A man wanted on charges that he drove drunk and killed a woman nearly 20 years ago has been booked into the Hidalgo County jail, records show.
But he wasn’t a fugitive. He simply had never been indicted until this year.
Juan Jose Gomez, 39, is charged with intoxication manslaughter with a vehicle and two counts of intoxication assault with a vehicle causing serious bodily injury.
He was booked Thursday, records show.
According to the indictment, authorities say Gomez, who was not indicted on these charges until Aug. 11, drove drunk on Feb. 23, 2003, and killed Jennifer Ybarra.
Gomez would have been 21 at the time. Ybarra was 19 when she died.
It is not immediately clear why more than 17 years passed before Gomez was indicted and arrested to face the charges.
District Attorney Ricardo Rodriguez Jr. said Thursday that he doesn’t have a concrete answer to that question yet, but his office is trying to determine what happened with the case and why Gomez did not face charges for nearly two decades.
“Everybody has every right to ask that question. We have victims that have been waiting for a long time to have justice on this case,” Rodriguez said.
In 2003, former District Attorney Rene Guerra was in charge.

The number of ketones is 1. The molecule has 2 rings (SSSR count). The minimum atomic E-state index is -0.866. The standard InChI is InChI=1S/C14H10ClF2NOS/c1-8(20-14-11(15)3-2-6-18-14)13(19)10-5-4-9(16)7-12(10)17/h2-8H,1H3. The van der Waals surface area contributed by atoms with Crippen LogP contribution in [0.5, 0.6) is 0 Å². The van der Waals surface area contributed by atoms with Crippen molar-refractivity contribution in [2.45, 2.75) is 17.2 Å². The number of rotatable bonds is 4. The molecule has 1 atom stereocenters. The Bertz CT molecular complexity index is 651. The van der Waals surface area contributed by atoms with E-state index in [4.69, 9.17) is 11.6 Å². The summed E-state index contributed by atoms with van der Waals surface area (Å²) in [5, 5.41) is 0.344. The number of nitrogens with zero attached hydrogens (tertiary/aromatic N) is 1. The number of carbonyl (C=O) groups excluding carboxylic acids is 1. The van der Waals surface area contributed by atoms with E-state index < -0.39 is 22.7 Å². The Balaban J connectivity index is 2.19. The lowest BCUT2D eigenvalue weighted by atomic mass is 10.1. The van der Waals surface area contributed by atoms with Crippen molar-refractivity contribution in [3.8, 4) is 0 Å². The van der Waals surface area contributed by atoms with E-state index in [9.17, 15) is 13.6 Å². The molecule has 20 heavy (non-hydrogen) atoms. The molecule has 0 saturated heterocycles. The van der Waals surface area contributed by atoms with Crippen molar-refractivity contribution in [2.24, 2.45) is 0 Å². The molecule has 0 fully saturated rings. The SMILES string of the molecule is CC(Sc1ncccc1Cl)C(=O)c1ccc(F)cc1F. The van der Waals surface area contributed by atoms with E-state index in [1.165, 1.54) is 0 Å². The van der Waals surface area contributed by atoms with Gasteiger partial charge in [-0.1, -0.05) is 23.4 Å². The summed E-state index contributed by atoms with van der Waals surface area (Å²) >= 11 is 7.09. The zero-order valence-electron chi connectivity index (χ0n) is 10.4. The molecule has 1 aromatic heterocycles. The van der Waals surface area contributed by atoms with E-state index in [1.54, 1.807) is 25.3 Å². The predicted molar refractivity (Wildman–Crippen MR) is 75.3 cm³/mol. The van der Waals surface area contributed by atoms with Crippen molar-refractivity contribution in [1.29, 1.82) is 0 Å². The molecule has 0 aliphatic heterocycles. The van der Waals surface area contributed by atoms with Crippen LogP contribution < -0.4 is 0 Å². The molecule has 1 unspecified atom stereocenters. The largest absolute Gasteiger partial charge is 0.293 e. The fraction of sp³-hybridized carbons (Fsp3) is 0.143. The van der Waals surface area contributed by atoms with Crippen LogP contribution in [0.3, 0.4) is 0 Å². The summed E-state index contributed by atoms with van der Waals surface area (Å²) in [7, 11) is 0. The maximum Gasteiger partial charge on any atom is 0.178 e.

“Did the office know about it back then, about this case? Yes, we knew about it. Why it went cold? We are still trying to figure that out in the sense of why the case never made its way over to the office,” Rodriguez said.
But at this point, Rodriguez said he doesn’t have a solid answer.
“I will tell you this: I will have more of a definite answer. I don’t want to accuse anyone yet without having that concrete information about why it fell through the cracks,” Rodriguez said.
Court records show the case was never indicted and online jail records don’t reflect an arrest for Gomez dating back to 2003.
In a statement, Ybarra’s family says they missed their loved one deeply.
“Jennifer Lee Ybarra shined bright. She was extraordinary in every way. She was full of life. She had a great, witty sense of humor that always put a smile on your face,” the family said. “She loved her family and her close friends. We’ve never been the same without her. We love you and miss you every day.”
The Ybarra family said they thank the parties involved in the case.
“On behalf of the Ybarra family, we would like to thank the Hidalgo County District Attorney’s Office, victim’s assistance of Ricardo Rodriguez, Texas Ranger B.J. Hill and a very special and heartfelt thank you to MADD advocate Ana Verley,” the family said in the statement. “After 17 years, thank you for bringing justice to our daughter, Jennifer Lee Ybarra’s death.”
Rodriguez said all cases are important, but added that cases involving death are particularly egregious and said Gomez should have faced the charges a long time ago.
“What’s important here, every case is important where there are victims, but when you have someone who passed away and you have victims who are seriously hurt, again, those facts should never be forgotten in the sense of making sure that this case goes forward.
“The fact that someone died, that’s something very egregious and it should have been taken care of way before now.”
Ana Verley, a victim services specialist with Mothers Against Drunk Driving, or MADD, said her organization is supporting the Ybarra family.